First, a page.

Tips for Finding Ancestors in State Archives: Get Ready!

Tips for Finding Ancestors in State Archives: Get Ready!

In this seven part series, you'll learn how to dig up the genealogical treasures awaiting you in your ancestors’ state archives. In this sixth article in the series, we're tying it all together so you can begin your research!

We’ve covered exploring record sitessetting a focusonline catalogs, finding guides and tips for digital research. So, are you ready to get started?

Tip 6. Get ready

Now that you’ve gotten all you can from the archives’ catalog and databases, it’s time to make practical preparations for your trip. Begin by looking for a link such as Visit the Archives or Plan Your Visit on the website. Read the information carefully, and then plan accordingly. Things you need to know include:

Operating hours

At many state archives, budget constraints have cut into the days and hours available for research. Be sure you have the latest information regarding operating hours, and avoid state holidays. To be on the safe side, call to confirm that the archives will be open with full service on the day you plan to visit. Be aware that archives stop pulling records well before closing time, so try to get there early in the day.

Directions and parking

Get clear directions and parking information in advance so you don’t waste time looking for your destination. Onsite parking may be paid or free. In some cities, you might need to park at a commercial lot or garage.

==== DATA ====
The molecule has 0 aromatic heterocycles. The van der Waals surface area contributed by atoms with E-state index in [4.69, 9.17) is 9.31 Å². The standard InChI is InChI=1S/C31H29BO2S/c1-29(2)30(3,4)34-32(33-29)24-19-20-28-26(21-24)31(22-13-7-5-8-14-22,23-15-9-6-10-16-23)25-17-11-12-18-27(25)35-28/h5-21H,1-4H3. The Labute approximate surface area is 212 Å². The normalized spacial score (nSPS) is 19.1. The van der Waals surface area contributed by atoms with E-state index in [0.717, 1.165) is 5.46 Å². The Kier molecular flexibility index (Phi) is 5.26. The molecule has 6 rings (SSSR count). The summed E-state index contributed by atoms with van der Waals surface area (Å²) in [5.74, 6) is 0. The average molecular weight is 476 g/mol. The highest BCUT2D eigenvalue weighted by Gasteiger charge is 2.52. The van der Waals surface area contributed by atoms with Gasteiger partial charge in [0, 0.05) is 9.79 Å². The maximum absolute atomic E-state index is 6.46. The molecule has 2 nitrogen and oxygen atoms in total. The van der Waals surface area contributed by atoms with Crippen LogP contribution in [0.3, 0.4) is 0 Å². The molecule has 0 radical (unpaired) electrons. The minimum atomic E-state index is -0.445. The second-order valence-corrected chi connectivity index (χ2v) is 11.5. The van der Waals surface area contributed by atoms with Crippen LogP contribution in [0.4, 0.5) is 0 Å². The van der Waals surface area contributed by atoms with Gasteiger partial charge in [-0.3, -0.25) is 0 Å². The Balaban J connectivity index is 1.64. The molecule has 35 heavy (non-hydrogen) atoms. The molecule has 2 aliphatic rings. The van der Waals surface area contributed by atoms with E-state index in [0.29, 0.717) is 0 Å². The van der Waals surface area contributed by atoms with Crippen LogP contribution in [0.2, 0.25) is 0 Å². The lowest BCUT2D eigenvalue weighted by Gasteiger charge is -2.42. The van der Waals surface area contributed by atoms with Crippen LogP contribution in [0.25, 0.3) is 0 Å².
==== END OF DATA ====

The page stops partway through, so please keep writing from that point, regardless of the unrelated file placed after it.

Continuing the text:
Fees

There’s no charge to do research at most state archives. Fees for photocopies of records and microfilm range from 10 to 50 cents per page. Some repositories accept only cash, and others only credit cards, so bring both.

ID cards

Bring your driver’s license or photo ID. Most state archives require you to register for an identification card or researcher’s pass when you arrive for the first time. Other repositories ask you to sign in with an entrance guard.

Restricted items

Certain items aren’t permitted in rooms where archival materials are handled. Count on tote bags, computer bags, backpacks, purses, fanny packs, coats, portable scanners and pens being prohibited in these areas. Folders, envelopes, and binders might be off-limits, too, and policies on USB drives vary. Check the archives’ website for specific restrictions. All archives offer lockers where you can store personal items. No food or beverages are allowed in research rooms.

What to bring

Remember to bring a copy of your research plan, either digitally or printed out. Laptops, tablets, digital cameras and cell phones are generally allowed, although you may need to get a permit to take photographs (without flash). You’ll also want paper or blank research logs to record your results and make notes. Bring sharpened pencils and a pocket wallet or coin pouch with your ID, money and credit card. If permitted, bring a USB drive.

Internet connection

Archives usually have WiFi-enabled computers for public use. In addition, many offer free WiFi for patrons who bring their own laptops.

Other concerns

The facility may have a gift shop with books, maps and other items. This is a good opportunity to pick up references on various aspects of the state’s history. Food may or may not be available on site. When in doubt, pack water and a snack to keep in your locker. Even archives without cafes usually have a sitting area where you can take a break.

Come back tomorrow for the last article in this series!


NARA’s new catalog, Online Public Access, makes it easier to find documents that could shed light on your ancestors lives. Learn tricks for tracking down the records you need in a single search. Become an expert today!

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